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Tuesday, February 26, 2008

Consumer Alert: Culling The Herd

Okay, WHAT??? How dumb - or "relationship-challenged" would you have to be to believe something like this?

The WaPoo is reporting that scammers are actually emailing people and purporting to be hired killers who will not kill them &mdash for a fee:
"The sender tells the receiver, 'I've been hired to kill you, it's one of your friends, I'm watching you. However . . . I don't believe you did what they said, and I'm going to give you a chance to pay me, and I won't kill you,' " Fairfax police spokeswoman Camille Neville said.
Yaknow, if someone tried that line on us, our first response would be to try and trace their IP address, ping them, find out what we could and take it to the local villaincatchers. And the FBI.

Plus, we'd want some proof. Okay, you're watching us? What's our address? How many people live in our house. Something like that.

Plus, if someone's trying to rip us off over the internet, aren't they opening themselves to charges of fraud, extortion, and deity only knows what else?

We grew up in the era of Godfather-style gangster movies. We expect to receive messages like the above attached to the dismembered horse's head in our bed. Not in our damn emailbox.

To our great amusement, one recipient had this response:
"You sit there and start racking your brain and thinking, 'Who would want to do it?' " Walker said. "Say that e-mail went to 10,000 people. Five percent of people probably responded to it, if for no other reason than to ask what was going on."
You're kidding us, right? There are people who wouldn't automatically hit delete? Or, better yet, set up spam filters? Hey, this is people's work eaddies we're talking about here! What's IT's policy on spam, anywho?

The article goes on to say:
The Internet Crime Complaint Center, which tracks e-mail scam trends, warned of an increase in such threats in December 2006.


Web crooks have impersonated FBI agents who have demanded bribes or made threats; claimed to be State Department officials who discovered recipients' inheritances abroad; and called themselves U.S. soldiers in need of help, usually involving banking information.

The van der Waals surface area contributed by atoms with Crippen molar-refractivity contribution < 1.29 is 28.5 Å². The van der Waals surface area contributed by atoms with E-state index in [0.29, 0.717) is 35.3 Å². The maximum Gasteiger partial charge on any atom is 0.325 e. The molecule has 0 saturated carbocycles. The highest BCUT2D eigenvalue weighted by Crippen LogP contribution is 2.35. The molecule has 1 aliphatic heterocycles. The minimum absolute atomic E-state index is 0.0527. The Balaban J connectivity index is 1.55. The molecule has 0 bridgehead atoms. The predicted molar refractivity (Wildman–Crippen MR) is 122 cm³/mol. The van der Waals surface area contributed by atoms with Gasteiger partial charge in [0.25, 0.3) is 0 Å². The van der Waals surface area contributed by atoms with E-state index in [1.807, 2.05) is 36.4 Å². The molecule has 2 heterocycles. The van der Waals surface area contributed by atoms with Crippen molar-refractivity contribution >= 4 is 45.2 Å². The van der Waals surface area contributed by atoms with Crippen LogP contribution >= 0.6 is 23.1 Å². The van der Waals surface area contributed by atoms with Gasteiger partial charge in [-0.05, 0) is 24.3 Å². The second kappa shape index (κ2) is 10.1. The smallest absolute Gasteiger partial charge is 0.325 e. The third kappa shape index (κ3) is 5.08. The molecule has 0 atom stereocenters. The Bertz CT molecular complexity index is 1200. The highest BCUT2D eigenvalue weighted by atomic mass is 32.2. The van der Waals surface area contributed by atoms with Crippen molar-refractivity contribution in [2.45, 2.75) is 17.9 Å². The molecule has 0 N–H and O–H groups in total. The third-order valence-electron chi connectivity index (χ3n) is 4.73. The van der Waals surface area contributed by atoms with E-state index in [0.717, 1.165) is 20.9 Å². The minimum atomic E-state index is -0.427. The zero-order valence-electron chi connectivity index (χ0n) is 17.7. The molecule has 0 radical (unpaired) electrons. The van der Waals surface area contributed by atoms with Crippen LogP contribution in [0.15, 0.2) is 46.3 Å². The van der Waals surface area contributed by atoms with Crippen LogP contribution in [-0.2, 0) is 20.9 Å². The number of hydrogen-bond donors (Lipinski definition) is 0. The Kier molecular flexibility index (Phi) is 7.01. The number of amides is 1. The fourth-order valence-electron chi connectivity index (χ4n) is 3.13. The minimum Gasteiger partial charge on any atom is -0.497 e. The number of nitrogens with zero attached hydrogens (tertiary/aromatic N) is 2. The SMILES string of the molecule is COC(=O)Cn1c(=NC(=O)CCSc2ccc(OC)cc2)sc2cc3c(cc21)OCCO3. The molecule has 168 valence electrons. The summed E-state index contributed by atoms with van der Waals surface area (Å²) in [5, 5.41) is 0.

The State Department wants you to know that it is not about to contact your skeezy ass with information about money that it might have that might belong to you. Hahaha. As if we needed them to tell us that. You'd probably have to beat the entire department about the head and shoulders with various weapons to make them release a single red cent of your money.

So if you, or anyone you know, is a beneficiary of such scams, here's what to do:
[...Do] not reply but instead report them to the Internet Crime Complaint Center, a partnership of the FBI and the National White Collar Crime Center, at Any e-mails that contain information such as the recipients' names or locations should be reported to police, authorities said.

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At 6:12 PM, Blogger deuddersun said...

Well, if they could really see me then they would know that I am a drug and booze addled sociopath former Marine who thinks he's still in the Corps and doesn't go to the bathroom without a .357 with a 6" barrel and magnum hollowpoints and a samurai sword. So I think they'd probably wanna pack a lunch for that bit of work.


At 6:27 PM, Blogger ThePoliticalCat said...

Jeebus! What a way to make friends, deuddersun! Let's exchange blood and what-all.

Cool beans, fella. You know how to give spammers painful, I mean, gainful employment.

What kind samurai sword? And whered'ja get it? (I want one too.)

At 9:22 AM, Blogger deuddersun said...

Oooookay, the sword can be seen here, just scroll down:

The .357 can be seen here, again scroll down past the picture of the pissant:

The sword was a gift, however a google search will find plenty of them available. Too bad I don't have a pic of my tomahawks. I throw bladed weapons very well. If it's got a point, I can stick it in something, lol!


At 9:23 AM, Blogger deuddersun said...

You may have to expand your comments in order to get the link. Have fun!


At 7:46 PM, Blogger libhom said...

Considering that the local news, the national news media, and the politicians try to keep us all in a perpetual state of fear, I'm not shocked that these spam messages work on some people. They take advantage of the massive brainwashing we are subjected to in our daily lives.

At 10:14 PM, Blogger ThePoliticalCat said...

I dunno, libhom. Mi papa y mama taught us to be extremely suspicious of anyone or thing that attempted to liberate us from our wallet. It seems a healthy dose of suspicion and cynicism was the order of the day when men like Ambrose Bierce and Mark Twain still roamed the earth. And Mary "Mother" Jones and Emma Goodman were nobody's fools, either.


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